CAN DECLARE myself the King of France, but that doesn’t make it so. I can say I’m an Olympic Gold Medalist, but that doesn’t make it so. Similarly, calling a composition “a canon” doesn’t make it a canon. Canons are the most difficult composition to write because they follow strict rules; indeed, canon means “rule.” I thought this was basic knowledge until I came across a shameful book published by GIA Publications called 59 Liturgical Rounds. In this book, editor William Tortolano has taken a whole bunch of tunes and pretended they are rounds (canons). The trouble is, many aren’t. When something is not a proper canon, labeling it as such is pure folly. Such contemptible rubbish—published by a company that was formerly called “Gregorian Institute of America”—makes me wonder whether our current culture is still capable of appreciating even basic realities about the craft of music. Is there any hope left? Such ignorance is enough to tempt one to despair.
…but then I encounter something like The Brébeuf Virtual Choir.
These youngsters—who met one another at the Sacred Music Symposium—recently recorded a piece by Father Tomás Luis de Victoria which contains a perfect canon between the two Soprano lines. These youngsters are doing amazing things; and I am filled with hope.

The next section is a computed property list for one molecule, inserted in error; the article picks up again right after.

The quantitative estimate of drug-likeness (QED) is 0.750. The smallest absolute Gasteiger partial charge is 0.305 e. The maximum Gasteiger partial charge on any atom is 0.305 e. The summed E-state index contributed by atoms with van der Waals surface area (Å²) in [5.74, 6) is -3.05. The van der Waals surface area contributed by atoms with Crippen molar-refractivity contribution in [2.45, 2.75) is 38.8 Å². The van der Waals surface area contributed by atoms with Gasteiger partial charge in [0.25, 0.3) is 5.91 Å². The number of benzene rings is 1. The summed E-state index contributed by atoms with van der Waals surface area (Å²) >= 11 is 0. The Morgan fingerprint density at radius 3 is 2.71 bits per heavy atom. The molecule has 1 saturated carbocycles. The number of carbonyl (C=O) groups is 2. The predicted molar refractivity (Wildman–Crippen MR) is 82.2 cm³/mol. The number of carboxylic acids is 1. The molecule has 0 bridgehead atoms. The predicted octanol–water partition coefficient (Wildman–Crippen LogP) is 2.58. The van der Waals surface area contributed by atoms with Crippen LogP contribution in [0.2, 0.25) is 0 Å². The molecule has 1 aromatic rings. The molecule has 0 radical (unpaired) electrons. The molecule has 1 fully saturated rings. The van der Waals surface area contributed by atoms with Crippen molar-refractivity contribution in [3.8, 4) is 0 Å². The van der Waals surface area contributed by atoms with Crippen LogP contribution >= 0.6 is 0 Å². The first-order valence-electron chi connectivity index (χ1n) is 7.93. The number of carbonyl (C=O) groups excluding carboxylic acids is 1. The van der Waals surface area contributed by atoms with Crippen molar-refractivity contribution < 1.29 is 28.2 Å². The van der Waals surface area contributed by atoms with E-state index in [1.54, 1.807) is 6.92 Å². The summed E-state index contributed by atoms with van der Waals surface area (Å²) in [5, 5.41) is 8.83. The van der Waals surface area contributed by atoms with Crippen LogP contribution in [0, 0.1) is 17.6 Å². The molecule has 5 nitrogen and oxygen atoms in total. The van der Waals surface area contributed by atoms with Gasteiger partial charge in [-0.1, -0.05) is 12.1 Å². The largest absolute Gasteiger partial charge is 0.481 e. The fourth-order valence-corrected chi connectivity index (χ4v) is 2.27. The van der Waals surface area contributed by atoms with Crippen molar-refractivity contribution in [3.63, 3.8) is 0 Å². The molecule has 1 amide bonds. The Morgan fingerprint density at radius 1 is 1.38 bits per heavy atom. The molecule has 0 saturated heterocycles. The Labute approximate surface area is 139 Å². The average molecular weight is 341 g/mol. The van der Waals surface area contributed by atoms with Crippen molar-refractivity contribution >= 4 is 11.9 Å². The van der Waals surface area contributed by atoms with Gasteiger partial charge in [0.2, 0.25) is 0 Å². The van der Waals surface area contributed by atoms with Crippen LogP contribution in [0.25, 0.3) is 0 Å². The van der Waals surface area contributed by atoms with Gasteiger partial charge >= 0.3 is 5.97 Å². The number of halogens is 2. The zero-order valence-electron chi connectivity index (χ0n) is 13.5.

To download the score free of charge, visit Lalemant Polyphonic and search for #7412. Rehearsal videos for each individual voice are posted there, too.
August 6th is the feast of the Transfiguration; but the piece also works well for Benediction of the Blessed Sacrament. You can learn more about this amazing piece here:
If you don’t really understand what a canon is, listen to the following section with Tenor & Bass muted:
The top two voices form the canon: “Canon ad unisonum” and “Resolutio.” Canons are often employed for this text because the previous verse says: “Jesus took Peter and James and his brother John with him, and led them to a high mountain…” Anytime Renaissance composers hear someone “leading” someone else, they try to employ a canon.